Celebrating the Melbourne Cup | Recipe | Martini Henry cocktail

27 Oct 2021
Auckland Thoroughbred Racing

Thanks to COVID-19, Aucklanders are going to be spending Melbourne Cup Day a little differently to usual this year – sadly not here at Ellerslie and most likely at home in the company of their ‘bubble’.

Our Martini Henry cocktail is the perfect Melbourne Cup refresher


However, while you can’t be trackside to celebrate the running of the great race – you can still enjoy a slice of Ellerslie at home with this recipe for our infamous Melbourne Cup Day cocktail – The Martini Henry.

Exclusively served in our Martini Henry Lounge on the first Tuesday in November each year, this year we’re letting the recipe out of the starting gates to help up the stakes of your at-home Melbourne Cup celebrations.

Keep reading to find out about the drink’s namesake and how you can recreate our delicious Melbourne Cup cocktail at home.

1883 Melbourne Cup winner, Martini Henry, who our Melbourne Cup cocktail is named after


First things first, who was Martini-Henry?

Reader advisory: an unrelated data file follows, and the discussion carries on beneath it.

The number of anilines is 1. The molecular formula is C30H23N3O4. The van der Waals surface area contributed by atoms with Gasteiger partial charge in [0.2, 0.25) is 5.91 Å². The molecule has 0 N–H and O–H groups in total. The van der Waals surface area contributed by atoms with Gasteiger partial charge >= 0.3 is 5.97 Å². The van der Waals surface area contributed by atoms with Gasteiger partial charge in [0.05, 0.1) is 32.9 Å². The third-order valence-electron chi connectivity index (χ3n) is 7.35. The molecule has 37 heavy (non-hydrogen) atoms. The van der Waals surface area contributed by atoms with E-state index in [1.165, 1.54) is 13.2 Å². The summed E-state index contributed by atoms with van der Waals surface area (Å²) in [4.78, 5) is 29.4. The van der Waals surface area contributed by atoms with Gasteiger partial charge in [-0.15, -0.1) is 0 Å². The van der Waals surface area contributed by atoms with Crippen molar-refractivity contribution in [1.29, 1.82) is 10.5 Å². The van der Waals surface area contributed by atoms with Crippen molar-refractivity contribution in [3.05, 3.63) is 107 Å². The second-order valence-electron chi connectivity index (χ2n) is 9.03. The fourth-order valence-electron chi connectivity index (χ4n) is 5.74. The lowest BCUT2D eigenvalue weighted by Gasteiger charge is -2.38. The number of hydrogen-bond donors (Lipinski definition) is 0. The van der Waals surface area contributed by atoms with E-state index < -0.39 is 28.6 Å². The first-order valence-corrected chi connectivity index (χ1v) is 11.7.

Martini-Henry, a thoroughbred colt who was reportedly a “picture of equine perfection”, made New Zealand’s sporting history books when winning the 1883 Melbourne Cup in front of a crowd of about 100,000 people.

Not only did he become the first New Zealand-bred horse to win the big race, but the first overseas-bred one too – not bad for only his second-ever race start!

Foaled in 1880 by Musket out of the mare Sylvia (by Fisherman), the strapping horse’s Cup win at the age of three was one of just four career wins that also included the 1883 Victoria Derby (his first race start), 1883 VRC Mares’ Produce and 1884 St Leger Stakes.

On 12 November 1883 in their wrap-up of the day’s Melbourne Cup, the Grey River Argus reported that:


“Martini-Henry, going well, drew away from the rest and, increasing his lead, romped home an easy winner…


Martini-Henry was ridden in the Cup race [today] by jockey Williamson, and never whipped from start to finish.”



Martini-Henry’s final race start came in the 1884 Caulfield Cup where he failed to finish the race due to a leg injury. He was retired from racing after that and went on to stand at stud.

Now for our Martini Henry cocktail recipe…



Tag us via @ellerslieraces when you recreate your own Martini Henry cocktail and we may just show off your efforts to our friends on social media!



While we’re no longer racing on 2 November here at Ellerslie, we’ve still got a lot of great Melbourne Cup content to come as Australasia leads up to the “great race”.

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